Immigration debate, unstifled

Andrew Coyne
National Post
September 28, 2002

For the record, I don’t think Martin Collacott is a racist. The Fraser Institute analyst complains in his recent paper (Canada’s Immigration Policy: The Need for Major Reform) that critics of current immigration policy are often accused of racism, thus stifling what he believes is a much needed debate. The National Post, taking up his cause in an admiring editorial, urged “proponents of mass immigration” to “debate the subject substantively rather than resorting to slurs and questioning motives.”

Quite right. So let me say again: I don’t think Mr. Collacott is a racist. I do, however, think his economics are shaky, that his paper is riddled with dubious assumptions and unsupported assertions, and that he quotes selectively from the literature to support conclusions already found in his voluminous previous scratchings on the subject. It is, all in all, a shoddy piece of work.

The argument may be summarized as follows. Canada is currently experiencing “large-scale,” indeed “massive” immigration. This is imposing a heavy burden on the native-born population, whether in terms of increased unemployment, lower wages, higher crime and social tensions, or simply in the direct costs of resettlement programs. Yet no corresponding economic benefit has been shown. Indeed, he complains, the government has “no comprehensive plan” as to “how large a population Canada should have.” He suggests throttling immigration back to levels in keeping with the country’s “absorptive capacity.”

Let us first unbundle the assumptions hidden within these lines. Are current immigration levels, at roughly 0.8% of the population per year, “high”? Compared to what? Compared to the early 1980s, yes. Compared to the peak years, in the early 1900s, when immigrants were adding to our numbers at a rate of 3% per year, no. In fact, taking the whole of our history together, the average rate of immigration is about 1%. Current immigration levels are, by that standard, low.

What rate of immigration, second, would correspond with the country’s “absorptive capacity”? Mr. Collacott doesn’t say, and I’d love to know how he proposes to calculate it. All he will allow is that it is less than where it is now: the corollary to the idea that immigration is “high” because it is more than where it was before. I can only guess that something of the same methodology would guide the government in its determination of “how large a population Canada should have.”

But the most fundamental assumption underlying Mr. Collacott’s analysis is that it is up to the proponents of immigration to prove that it is of economic benefit to the host population – that the onus is on the immigrants to show why they should be admitted, rather than on the nativists to show why they should be kept out. This is not how we typically approach such questions. Generally, when it is proposed to restrict someone’s liberty, we say the burden of proof is on their detractors to show the harms that would otherwise result.

At that, the evidence is not so scanty as Mr. Collacott implies. He quotes from the Economic Council of Canada’s 1991 study, New Faces in the Crowd, to the effect that immigrants, no matter what wealth or skills they bring, do not “contribute” directly to the incomes of the host population, since whatever returns accrue to their human or financial capital are retained by them. That’s true, and it suggests that efforts to recruit “investor” immigrants are a waste of time.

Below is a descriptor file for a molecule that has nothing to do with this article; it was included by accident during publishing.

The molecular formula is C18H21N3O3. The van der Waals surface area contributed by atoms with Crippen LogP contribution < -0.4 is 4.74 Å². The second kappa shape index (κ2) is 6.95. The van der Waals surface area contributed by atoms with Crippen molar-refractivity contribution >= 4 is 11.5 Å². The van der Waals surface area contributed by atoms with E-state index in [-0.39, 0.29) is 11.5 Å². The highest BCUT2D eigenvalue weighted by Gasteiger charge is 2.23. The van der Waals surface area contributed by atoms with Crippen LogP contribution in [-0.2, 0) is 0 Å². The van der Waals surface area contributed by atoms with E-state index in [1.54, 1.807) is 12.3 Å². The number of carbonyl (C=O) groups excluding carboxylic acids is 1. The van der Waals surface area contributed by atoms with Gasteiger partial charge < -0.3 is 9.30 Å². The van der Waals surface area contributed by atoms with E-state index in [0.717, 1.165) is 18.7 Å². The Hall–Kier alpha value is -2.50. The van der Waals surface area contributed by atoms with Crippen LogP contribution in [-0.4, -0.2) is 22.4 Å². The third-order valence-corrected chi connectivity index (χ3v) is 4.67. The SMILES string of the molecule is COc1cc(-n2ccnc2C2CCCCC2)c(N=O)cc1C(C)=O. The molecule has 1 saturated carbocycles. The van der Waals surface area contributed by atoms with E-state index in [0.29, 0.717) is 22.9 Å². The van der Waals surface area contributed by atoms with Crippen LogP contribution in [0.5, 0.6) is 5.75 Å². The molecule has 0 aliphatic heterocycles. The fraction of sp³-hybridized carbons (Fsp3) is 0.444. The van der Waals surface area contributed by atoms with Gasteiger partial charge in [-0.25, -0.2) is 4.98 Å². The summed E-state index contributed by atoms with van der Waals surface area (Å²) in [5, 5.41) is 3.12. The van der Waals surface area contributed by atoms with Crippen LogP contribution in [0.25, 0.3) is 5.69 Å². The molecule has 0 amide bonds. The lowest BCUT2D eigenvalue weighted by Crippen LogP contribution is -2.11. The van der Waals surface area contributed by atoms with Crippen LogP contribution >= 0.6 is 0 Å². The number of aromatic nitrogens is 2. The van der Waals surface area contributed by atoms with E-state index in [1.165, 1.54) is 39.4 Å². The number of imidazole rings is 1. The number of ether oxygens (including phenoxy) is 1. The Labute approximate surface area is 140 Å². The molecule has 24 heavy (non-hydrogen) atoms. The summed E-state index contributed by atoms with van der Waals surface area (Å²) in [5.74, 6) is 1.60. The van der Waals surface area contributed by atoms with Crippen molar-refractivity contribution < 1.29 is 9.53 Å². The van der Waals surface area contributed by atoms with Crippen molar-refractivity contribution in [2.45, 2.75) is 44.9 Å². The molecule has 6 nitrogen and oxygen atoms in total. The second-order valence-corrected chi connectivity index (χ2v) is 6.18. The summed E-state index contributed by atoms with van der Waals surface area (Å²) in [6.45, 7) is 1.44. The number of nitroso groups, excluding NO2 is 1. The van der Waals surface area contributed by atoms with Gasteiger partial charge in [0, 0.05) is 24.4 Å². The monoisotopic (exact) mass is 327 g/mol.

But that’s not all the Council said. Immigration increases population, and larger populations reap the benefits of economies of scale. Mr. Collacott dismisses as “very small” the Council’s estimate of the scale-economy effects of immigration – an additional three-tenths of one per cent of GDP for every 1 million immigrants. But 0.3% of a $1.1-trillion economy is $3.3-billion, or $3,300 per immigrant. And not just as a one-time payment, but every year, indefinitely. So just by showing up, the average immigrant makes a lifetime contribution to the Canadian economy on the order of $100,000.

Indeed, the Council also debunked the notion that immigration, by adding to the supply of labour, increases unemployment: the “lump of labour” fallacy to which Mr. Collacott appears to be a fully paid subscriber. This same slapdash selectivity crops up throughout the paper. In some places he complains that immigrants lack skills, and so depress wages in labour-intensive industries. In others he warns that a “massive influx” of skilled professionals is “helping to create an on-going brain drain.”

Time and again Mr. Collacott runs up against the facts’ embarrassing refusal to support his thesis. Somehow this is turned into further proof. “Although Canada has not yet seen the emergence of full-fledged ethnic ghettoes,” he writes, “there are indications that these could develop.” And, “while there is no evidence that any Canadian communities are on the verge of experiencing the tensions and riots that have taken place in a number of British cities . . . it would be folly to assume that such events could never happen in Canada.”

Race riots? I’d say he sounds like Enoch Powell (“Like the Roman, I seem to see ‘the River Tiber foaming with much blood'”), but then I’d be accused of stifling the debate.

Andrew Coyne is a columnist with the National Post and a member of Energy Probe Research Foundation‘s (EPRF) board of directors. Urban Renaissance Institute is a division of EPRF.

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